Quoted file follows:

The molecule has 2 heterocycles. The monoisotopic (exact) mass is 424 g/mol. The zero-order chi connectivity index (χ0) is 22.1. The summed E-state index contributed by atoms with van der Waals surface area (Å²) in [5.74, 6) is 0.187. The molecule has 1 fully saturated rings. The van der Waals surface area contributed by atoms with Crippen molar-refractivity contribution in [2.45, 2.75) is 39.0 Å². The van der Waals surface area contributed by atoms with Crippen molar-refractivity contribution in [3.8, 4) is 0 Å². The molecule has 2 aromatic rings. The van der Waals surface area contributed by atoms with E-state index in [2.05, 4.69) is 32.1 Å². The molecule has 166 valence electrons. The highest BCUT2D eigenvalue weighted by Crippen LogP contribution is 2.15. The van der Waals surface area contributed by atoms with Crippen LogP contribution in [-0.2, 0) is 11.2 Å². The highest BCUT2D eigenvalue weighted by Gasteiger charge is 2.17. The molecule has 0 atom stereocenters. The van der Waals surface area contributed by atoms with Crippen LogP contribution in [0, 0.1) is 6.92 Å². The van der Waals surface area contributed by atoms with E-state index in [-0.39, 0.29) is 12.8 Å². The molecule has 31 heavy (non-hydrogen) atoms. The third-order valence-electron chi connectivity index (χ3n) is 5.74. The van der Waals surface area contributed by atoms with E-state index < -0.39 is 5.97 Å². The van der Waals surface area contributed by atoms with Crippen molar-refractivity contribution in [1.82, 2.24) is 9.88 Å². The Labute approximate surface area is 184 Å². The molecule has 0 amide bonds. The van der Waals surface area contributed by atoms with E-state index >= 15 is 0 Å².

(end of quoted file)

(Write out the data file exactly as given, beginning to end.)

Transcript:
The molecule has 2 heterocycles. The monoisotopic (exact) mass is 424 g/mol. The zero-order chi connectivity index (χ0) is 22.1. The summed E-state index contributed by atoms with van der Waals surface area (Å²) in [5.74, 6) is 0.187. The molecule has 1 fully saturated rings. The van der Waals surface area contributed by atoms with Crippen molar-refractivity contribution in [2.45, 2.75) is 39.0 Å². The van der Waals surface area contributed by atoms with Crippen molar-refractivity contribution in [3.8, 4) is 0 Å². The molecule has 2 aromatic rings. The van der Waals surface area contributed by atoms with E-state index in [2.05, 4.69) is 32.1 Å². The molecule has 166 valence electrons. The highest BCUT2D eigenvalue weighted by Crippen LogP contribution is 2.15. The van der Waals surface area contributed by atoms with Crippen LogP contribution in [-0.2, 0) is 11.2 Å². The highest BCUT2D eigenvalue weighted by Gasteiger charge is 2.17. The molecule has 0 atom stereocenters. The van der Waals surface area contributed by atoms with Crippen LogP contribution in [0, 0.1) is 6.92 Å². The van der Waals surface area contributed by atoms with E-state index in [-0.39, 0.29) is 12.8 Å². The molecule has 31 heavy (non-hydrogen) atoms. The third-order valence-electron chi connectivity index (χ3n) is 5.74. The van der Waals surface area contributed by atoms with E-state index < -0.39 is 5.97 Å². The van der Waals surface area contributed by atoms with Crippen molar-refractivity contribution in [1.82, 2.24) is 9.88 Å². The Labute approximate surface area is 184 Å². The molecule has 0 amide bonds. The van der Waals surface area contributed by atoms with E-state index >= 15 is 0 Å².